Checkmate

Prosecutors team with debt collectors to terrorize consumers in ways both highly profitable and usually illegal.

Hirth wrote another letter to Safeway, begging the grocer to contact the prosecutor's office on her behalf. The letters and phone calls kept coming.

It wasn't until she got in touch with Arons that she discovered she wasn't being threatened by Cook County. It was Corrective Solutions, which has contracts with 21 counties in Illinois.

In 2010, yet another class-action suit was filed against the company, this time on behalf of 600,000 victims in California and Pennsylvania. In November, it agreed to pay a $3 million settlement. But because the class was so big, each victim would receive less than $3 dollars. A federal court refused the settlement, ordering both parties back to negotiations.

Julie Orr bounced a $91 check at a grocery store, but was hounded for more than $300 by a private collections agency.
Rodrigo Pena
Julie Orr bounced a $91 check at a grocery store, but was hounded for more than $300 by a private collections agency.
Adam Levin, former consumer affairs commissioner of New Jersey and owner of Credit.com.
Adam Levin, former consumer affairs commissioner of New Jersey and owner of Credit.com.

"The litigation has been hard," says Bob Hobbs, deputy director of the National Consumer Law Center. "Either these companies declare bankruptcy, or they just drag these things on forever and no one gets paid."


Will the Feds Step Up?

As the case languishes in court, advocates hope Congress will finally close the 2006 loophole.

They received a glimmer of hope in October, when President Obama's new Consumer Financial Protection Bureau announced that it would be overseeing debt collectors starting this year. For the first time in history, the feds will require those making over $10 million a year to supply regular reports to ensure they're not deceiving and threatening consumers.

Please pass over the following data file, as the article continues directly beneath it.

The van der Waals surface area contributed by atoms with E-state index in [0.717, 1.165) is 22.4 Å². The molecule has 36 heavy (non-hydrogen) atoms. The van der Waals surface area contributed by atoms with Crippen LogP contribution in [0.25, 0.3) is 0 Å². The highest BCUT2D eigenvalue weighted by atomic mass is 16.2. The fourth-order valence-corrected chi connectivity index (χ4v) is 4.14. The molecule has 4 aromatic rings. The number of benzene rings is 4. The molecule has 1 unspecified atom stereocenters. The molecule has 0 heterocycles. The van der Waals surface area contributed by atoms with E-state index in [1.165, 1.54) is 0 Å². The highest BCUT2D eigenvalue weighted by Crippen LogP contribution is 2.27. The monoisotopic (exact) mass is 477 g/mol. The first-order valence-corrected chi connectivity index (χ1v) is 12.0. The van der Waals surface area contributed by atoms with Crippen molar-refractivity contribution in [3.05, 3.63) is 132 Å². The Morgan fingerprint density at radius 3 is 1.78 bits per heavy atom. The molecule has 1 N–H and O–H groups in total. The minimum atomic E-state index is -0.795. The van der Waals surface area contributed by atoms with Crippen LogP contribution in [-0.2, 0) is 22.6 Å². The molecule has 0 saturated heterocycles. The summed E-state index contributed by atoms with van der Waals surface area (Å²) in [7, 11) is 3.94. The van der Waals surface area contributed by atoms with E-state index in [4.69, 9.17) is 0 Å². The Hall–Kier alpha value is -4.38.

Still, Moira Vahey, an agency spokeswoman, declined to comment on how it would deal with the bad-check programs.

For now, the only oversight comes from those making money on the deals: the district attorneys themselves. And they show little interest in policing the industry.

Take the Minnesota company once known as Financial Crimes Services. In 2009 it was sued for violating the Fair Debt Collection Practices Act. The company agreed to pay $75,000 in penalties and court costs.

Last year, it changed its name to Check Diversion Program, and it's still operating throughout Minnesota and Wisconsin. "We're not a debt-collection company, but a diversion program," says CEO Scott Adkisson. "We send out approved letters. And it's the DA's decision who gets them, not ours. We just manage the program."

The evidence suggests otherwise. In Minnesota's Goodhue County, the program is run by the Red Wing Police Department, which referred inquiries back to Adkisson. Minnesota Attorney General Lori Swanson would not respond to interview requests, either.